20031109: Updated for Cocoon CVS 2.1.3 (8 nov 2003) and for Hibernate 2.1b6

20031113: Updated the attachment. Removed the classes already supplied by Woody.

  1. Read UsingHibernateToMakeYourJavaBeansPersistent if the instructions below go too fast.
  2. Add the Hibernate jars from the Hibernate distribution to WEB-INF/lib. Copy only the jars that are not yet present. And don't forget the Hibernate jar itself (it is not in the Hibernate lib directory)
  3. Copy the content of WEB-INF of the zip file (see attachment) into your Cocoon WEB-INF.
  4. Merge the line in _cocoon.xconf into your real cocoon.xconf (this adds the Avalon component that creates the Hibernate session)
  5. Edit hibernate.properties in WEB-INF/classes. Insert your login credentials for your database
  6. Create tables in your database with the mysql.sql script. (Hibernate has support for many different databases. Change the SQL dialect in hibernate.properties and edit this script if don't use mysql but something else.
  7. Copy the content (the woody map in the zip file) somewhere in your cocoon directory.
  8. Restart Tomcat. Near the end of the debug info in the console, there should be a line Hibernate initialize called. If you don't see this line, one of the points above went wrong.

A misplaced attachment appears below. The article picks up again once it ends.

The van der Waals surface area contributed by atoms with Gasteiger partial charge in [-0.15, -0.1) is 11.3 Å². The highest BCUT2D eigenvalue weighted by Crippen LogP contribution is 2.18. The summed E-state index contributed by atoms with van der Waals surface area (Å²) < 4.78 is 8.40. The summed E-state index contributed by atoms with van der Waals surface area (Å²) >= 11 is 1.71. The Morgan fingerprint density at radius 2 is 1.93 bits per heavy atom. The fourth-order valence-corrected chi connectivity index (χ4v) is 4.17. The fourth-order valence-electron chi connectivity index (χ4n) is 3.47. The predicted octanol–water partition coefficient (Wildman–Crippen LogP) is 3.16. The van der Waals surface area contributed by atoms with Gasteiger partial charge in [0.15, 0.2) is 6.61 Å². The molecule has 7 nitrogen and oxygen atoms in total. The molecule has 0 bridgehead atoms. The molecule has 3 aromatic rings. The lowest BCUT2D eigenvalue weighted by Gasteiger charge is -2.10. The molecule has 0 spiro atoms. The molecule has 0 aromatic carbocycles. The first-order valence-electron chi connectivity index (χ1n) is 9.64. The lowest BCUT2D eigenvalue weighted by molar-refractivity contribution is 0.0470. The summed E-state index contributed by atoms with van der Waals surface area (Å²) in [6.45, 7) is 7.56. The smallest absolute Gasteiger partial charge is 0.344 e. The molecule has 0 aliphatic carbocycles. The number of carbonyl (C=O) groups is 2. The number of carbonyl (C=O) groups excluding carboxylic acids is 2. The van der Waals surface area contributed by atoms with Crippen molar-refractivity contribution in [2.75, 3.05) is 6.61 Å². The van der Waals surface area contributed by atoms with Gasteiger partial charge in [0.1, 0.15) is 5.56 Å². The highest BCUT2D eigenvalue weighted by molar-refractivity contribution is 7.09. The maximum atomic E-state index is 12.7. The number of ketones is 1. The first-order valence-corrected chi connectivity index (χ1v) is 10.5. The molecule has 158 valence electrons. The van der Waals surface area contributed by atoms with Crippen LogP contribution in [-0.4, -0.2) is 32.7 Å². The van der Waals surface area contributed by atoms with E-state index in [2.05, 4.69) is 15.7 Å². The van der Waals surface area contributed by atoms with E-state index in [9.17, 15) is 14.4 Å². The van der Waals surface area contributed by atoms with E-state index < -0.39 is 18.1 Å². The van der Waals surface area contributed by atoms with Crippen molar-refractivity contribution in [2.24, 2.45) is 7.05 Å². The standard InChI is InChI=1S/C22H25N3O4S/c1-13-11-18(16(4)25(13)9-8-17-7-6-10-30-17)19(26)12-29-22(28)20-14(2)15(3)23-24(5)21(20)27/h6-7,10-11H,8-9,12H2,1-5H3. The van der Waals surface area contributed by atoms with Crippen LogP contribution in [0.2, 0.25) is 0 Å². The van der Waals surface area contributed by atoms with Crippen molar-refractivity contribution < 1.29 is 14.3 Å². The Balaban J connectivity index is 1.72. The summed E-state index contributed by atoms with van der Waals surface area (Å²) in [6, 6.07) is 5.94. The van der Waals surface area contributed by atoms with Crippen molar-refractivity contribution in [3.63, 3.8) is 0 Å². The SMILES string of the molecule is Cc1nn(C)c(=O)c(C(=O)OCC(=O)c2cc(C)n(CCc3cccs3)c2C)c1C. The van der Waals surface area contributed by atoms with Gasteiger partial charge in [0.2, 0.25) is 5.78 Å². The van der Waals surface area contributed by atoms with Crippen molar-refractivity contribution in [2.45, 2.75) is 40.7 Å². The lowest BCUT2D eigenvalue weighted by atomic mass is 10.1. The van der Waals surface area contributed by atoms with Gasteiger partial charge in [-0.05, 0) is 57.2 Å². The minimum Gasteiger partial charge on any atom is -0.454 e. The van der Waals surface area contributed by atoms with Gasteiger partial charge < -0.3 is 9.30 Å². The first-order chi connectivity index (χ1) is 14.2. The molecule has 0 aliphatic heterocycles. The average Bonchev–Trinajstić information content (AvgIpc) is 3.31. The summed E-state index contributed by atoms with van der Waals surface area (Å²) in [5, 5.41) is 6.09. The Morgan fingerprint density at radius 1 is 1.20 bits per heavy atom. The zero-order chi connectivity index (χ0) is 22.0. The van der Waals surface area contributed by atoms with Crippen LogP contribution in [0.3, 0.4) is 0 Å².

9. Try http://...../woody/

This is how it works:

  • The Woody Java beans Contact, Sex, and Form2Bean are not modified.
  • The sitemap of the Woody example is not modified.
  • Two classes are added (The interface of an Avalon component PersistenceFactory and its implementation HibernateFactory). This component creates the Hibernate session.
  • The flowscript binding_example.js is changed a little. The function form2bean tries to load the Form2Bean object from disk with a hard-coded email address as the key. If it fails, it creates a new instance and saves it to disk.
  • The real beef is in the file WEB-INF\classes\org\apache\cocoon\woody\samples\Form2Bean.hbm.xml. This configuration file tells Hibernate how to do the real work: hide all details about the one-to-many relation (contacts that are added to the bean) for the developer. When you play with the example and look into the database, you can see that contacts are added with an unique key that is generated by Hibernate (the id field; don't edit it, as the Woody intructions tell you) and a foreign key (the email address). In a real-world application, you almost always will need the lazy and inverse attributes. But in this case, I wanted to stay as close as possible to the original classes of the Woody sample.

Hugo Burm

Attachment: Hibernate_Woody_Flow.zip

  • No labels